In coming to the end of my first year of study as a master’s student in Library and Information Science, I’ve been exposed to articles containing both empirical studies and theoretical and conceptual work. Even as someone so new to the field and early in my study, I’ve often wondered why most of the papers I read are empirical reports, when the papers I’ve been most interested and inspired by are those that take a theoretical approach. That said, it seems daunting to contribute on a conceptual level; at what point is someone qualified to contribute conceptually?; and how is a theory even determined to be worthy of an entire paper? As mentioned in Dr. Hartel’s video, How Do I Write a Theoretical or Conceptual Paper?, most students are extremely familiar with the more defined structure of empirical papers. Working within a structure that is somewhat predefined is helpful and engaging when you are learning and becoming more confident in your research and writing skills. Conceptual papers have a more creative approach to their structure, and it is intimidating to get started on something that seems so undefined, especially with the added challenge of situating an original concept within the context of already established scholarship. However, creativity is what makes well-written and influential conceptual papers in information science interesting and important works for students to learn from, and for professionals and scholars to reassess what they know about their field. I think creativity is what makes conceptual papers so interesting and inspiring, but it is also what makes these papers challenging for students to imagine themselves writing. Since creativity is not always what we’re used to engaging with while writing and doing research, the process of writing a conceptual paper could be an obstacle itself. I agree with Dr. Hartel that doctoral students are in a great place to contribute to the field of information science in a theoretical or conceptual way because they represent the next generation of thinking, but also because conceptual work allows for innovation and exploration of new frontiers.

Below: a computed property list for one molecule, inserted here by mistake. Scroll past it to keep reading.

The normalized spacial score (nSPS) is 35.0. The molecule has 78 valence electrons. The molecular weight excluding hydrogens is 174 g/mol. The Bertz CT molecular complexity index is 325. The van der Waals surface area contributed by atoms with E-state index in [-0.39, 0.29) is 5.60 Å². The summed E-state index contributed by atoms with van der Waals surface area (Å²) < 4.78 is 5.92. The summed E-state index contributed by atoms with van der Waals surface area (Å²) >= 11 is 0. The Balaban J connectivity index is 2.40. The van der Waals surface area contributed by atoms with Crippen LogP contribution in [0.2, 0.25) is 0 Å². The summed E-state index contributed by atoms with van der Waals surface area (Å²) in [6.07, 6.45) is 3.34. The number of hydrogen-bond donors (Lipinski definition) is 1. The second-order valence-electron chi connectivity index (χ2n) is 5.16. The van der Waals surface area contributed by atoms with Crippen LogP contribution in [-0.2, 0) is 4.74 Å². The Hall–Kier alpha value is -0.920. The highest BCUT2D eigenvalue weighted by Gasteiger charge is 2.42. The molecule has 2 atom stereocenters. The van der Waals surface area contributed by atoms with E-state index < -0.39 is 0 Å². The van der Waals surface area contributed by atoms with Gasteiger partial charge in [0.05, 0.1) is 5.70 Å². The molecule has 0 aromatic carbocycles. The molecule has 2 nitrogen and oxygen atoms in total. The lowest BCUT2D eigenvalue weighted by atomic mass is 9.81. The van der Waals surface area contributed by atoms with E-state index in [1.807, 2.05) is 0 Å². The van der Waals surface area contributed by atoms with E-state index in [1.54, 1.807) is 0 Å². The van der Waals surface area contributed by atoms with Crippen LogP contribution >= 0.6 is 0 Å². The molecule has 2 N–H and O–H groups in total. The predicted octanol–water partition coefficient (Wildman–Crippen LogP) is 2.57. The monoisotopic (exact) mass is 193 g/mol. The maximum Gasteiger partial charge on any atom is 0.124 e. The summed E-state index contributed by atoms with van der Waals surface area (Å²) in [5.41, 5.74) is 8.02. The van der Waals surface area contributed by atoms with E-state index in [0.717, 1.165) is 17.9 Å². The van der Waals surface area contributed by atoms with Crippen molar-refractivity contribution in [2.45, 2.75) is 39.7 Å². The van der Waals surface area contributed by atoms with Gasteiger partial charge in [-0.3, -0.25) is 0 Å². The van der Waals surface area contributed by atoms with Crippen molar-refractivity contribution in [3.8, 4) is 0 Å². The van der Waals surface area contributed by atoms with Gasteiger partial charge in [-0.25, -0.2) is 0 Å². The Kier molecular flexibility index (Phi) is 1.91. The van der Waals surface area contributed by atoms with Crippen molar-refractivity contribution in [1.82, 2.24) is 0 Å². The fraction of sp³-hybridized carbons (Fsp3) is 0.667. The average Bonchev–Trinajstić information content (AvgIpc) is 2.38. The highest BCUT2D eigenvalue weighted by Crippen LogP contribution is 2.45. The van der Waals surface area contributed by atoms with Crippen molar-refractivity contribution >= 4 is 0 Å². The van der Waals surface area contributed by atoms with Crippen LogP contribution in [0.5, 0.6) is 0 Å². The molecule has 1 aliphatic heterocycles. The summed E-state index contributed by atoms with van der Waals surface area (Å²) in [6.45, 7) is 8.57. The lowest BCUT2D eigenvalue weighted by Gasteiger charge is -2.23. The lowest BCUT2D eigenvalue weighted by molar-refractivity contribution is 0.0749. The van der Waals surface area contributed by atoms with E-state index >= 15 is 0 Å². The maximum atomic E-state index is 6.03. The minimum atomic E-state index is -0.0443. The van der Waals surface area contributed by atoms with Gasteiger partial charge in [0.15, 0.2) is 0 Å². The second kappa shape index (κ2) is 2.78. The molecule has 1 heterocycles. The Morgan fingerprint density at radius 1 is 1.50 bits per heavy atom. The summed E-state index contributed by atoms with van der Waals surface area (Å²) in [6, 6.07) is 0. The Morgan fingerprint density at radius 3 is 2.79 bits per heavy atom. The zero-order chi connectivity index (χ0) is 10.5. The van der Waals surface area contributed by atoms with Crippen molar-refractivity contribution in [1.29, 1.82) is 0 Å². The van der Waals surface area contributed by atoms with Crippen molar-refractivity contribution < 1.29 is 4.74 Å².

Cite this article in APA as: Hartel, J. (2022, March 18). Attention doctoral students: this video is for you! Information Matters, Vol. 2, Issue 3.

Jenna Hartel

I am an Associate Professor at the Faculty of Information, University of Toronto. As an interdisciplinary social scientist devoted to the field of Library and Information Science (LIS), I conduct research in three related areas: 1) information and the "higher things in life" that are pleasurable and profound; 2) visual and creative research methods; and 3) the history and theory of LIS. In the Master of Information program at the Faculty of Information, I mostly teach graduate students in the Library and Information Science concentration. Both my research and teaching aim to be an imaginative forms of intervention in the field of LIS, through unorthodox projects such as Metatheoretical Snowman, Welcome to Library and Information Science, and the iSquare Research Program. See my website at or my YouTube Channel, INFideos.